The truth is we won't know the definitive answers until the lights go out in Australia on the 26th of March. But as argued in my previous article, the ground affect principle should be developed to produce downforce with less drag. This has the potential to create great racing a fraction of current costs. This idea isn't new but is victim of the politics of modern F1. Top teams with a bigger controlling stake don't want their tree shaken and order changed and want to avoid an outlay of initial investment. Unfortunately the bigger picture means they will continue hemorrhaging development costs as the spectacle continues to suffer.

Wider cars for 2017

It seems the 2017 rules have concentrated on aesthetics and lap times rather than improving the show. The bodywork and floor is a noticeable 200mm wider as well as the rear wing, which is also 150mm lower. There is some increase in ground effect, with the diffuser 50mm higher and wider. Even more striking are the tyres, with the new Pirelli tyres 60mm wider at the front and 80mm wider at the rear. An increase in mechanical grip from the tyres is welcome, but such a big increase in the over body aerodynamic area of the car means more downforce and drag for the following car to deal with. In an attempt to negate this the front wing is further forward with a diagonal leading edge which hopes to be less sensitive to dirty air from the car in front. The wing itself is 150mm wider than 2016. As teams continue to develop this larger front wing we could find overtaking becoming even more difficult through the corners. Its important to note however that DRS will have a bigger affect on increasing speed, meaning overtaking could increase on the straights. But do we want the band aid of DRS generating the racing or more of an emphasis on driver skill though the bends?

With wider tyres and more downforce the cars will be a lot faster. Engineers are predicting 4-5 seconds a lap over the 2016 cars and around 25mph faster through high speed bends. Faster speeds mean higher Gs through corners and a much bigger physical challenge. Driver fatigue will make a welcome return and we will likely see exhausted drivers losing concentration through a race distance.

Driver fatigue is back! Mansell passes out in Dallas'84.

With wider tyres and more downforce the cars will be a lot faster. Engineers are predicting 4-5 seconds a lap over the 2016 cars and around 25mph faster through high speed bends. Faster speeds mean higher Gs through corners and a much bigger physical challenge. Driver fatigue will make a welcome return and we will likely see exhausted drivers losing concentration through a race distance.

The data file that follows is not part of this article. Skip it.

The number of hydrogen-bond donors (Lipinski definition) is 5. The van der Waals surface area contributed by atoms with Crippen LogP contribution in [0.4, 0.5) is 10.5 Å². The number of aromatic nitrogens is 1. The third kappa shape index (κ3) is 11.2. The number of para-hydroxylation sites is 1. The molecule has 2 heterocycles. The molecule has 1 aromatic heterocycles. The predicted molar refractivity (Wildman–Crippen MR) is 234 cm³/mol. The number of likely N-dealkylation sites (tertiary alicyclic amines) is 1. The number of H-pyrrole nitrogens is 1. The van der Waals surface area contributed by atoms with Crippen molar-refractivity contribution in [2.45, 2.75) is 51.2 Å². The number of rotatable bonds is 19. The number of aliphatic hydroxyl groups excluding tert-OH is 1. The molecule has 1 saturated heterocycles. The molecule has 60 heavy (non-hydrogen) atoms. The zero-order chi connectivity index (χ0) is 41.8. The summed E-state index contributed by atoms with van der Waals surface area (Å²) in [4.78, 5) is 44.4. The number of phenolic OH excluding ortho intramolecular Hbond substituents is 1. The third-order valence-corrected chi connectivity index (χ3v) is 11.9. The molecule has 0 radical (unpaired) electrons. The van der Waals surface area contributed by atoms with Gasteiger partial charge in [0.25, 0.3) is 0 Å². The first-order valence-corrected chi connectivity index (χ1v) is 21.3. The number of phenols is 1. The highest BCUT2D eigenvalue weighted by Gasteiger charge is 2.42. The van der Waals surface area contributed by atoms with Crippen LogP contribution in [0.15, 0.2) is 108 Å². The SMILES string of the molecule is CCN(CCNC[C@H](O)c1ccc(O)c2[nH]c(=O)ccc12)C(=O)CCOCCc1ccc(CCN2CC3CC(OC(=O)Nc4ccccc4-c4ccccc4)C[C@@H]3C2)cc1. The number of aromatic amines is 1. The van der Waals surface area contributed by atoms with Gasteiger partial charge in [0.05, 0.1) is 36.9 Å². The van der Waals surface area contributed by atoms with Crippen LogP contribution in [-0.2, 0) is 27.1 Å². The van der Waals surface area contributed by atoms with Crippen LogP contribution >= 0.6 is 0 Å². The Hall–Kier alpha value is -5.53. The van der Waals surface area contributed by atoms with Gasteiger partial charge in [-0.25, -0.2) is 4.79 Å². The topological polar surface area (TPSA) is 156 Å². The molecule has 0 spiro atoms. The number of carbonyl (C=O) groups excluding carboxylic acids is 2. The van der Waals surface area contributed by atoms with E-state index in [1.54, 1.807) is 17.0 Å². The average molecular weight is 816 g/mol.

The engines remain the same for 2017 but enjoy much more developmental freedom as the token system is abandoned. Each driver will be limited to four engines per season, but new engines can feature developments the supplier has made. These can't be added to existing engines. There are a few additional rules to govern size and weight of components and boost, but generally speaking engineers will enjoy the opportunity to be creative. It seems this is aimed and allowing others the opportunity to break Mercedes dominance. Many fans still hark back to the era of louder naturally aspirated engines. Few who have attended a race of old can forget that aggressive high pitched sound that still made the ground shake. I am one of those but after attending Silverstone testing last year and witnessing the turbo era machinery for the first time - I was surprised. While I still am nostalgic it was certainly more loud than expected. They also added some of their own individual drama with whooshing turbo and hybrid sounds. I've accepted that this is the future of the sport and its time to move on.

The big changes to the technical rule book could allow other teams to break the dominance of Mercedes. The Brackley team will still enjoy the biggest resources and staff levels but it will only take one clever idea or interpretation of the rules by rivals for the pecking order to drastically change. As mentioned previous, Brawn GP took this opportunity with the 2009 rule changes with its double diffuser design, much to the annoyance and protest of rivals. With such big aerodynamic changes and the general levelling out of engine performance between suppliers last year, its unlikely we won't see at least a few teams taking a leap in 2017. But in terms of racing will the bigger, wider cars really bring us an improved spectacle on the race track?

Sunday, 22 May 2016

Hamilton and Rosberg's Nightmare in Barcelona - Who Was To Blame?

As the dust settles from the scintillating Spanish Grand Prix the internet is alight with praise for Max Verstappen's brilliant win at only 18 years old. Yet one can't but notice the massive stir over the most contentious issue in a long time. Who was at fault - Lewis or Nico?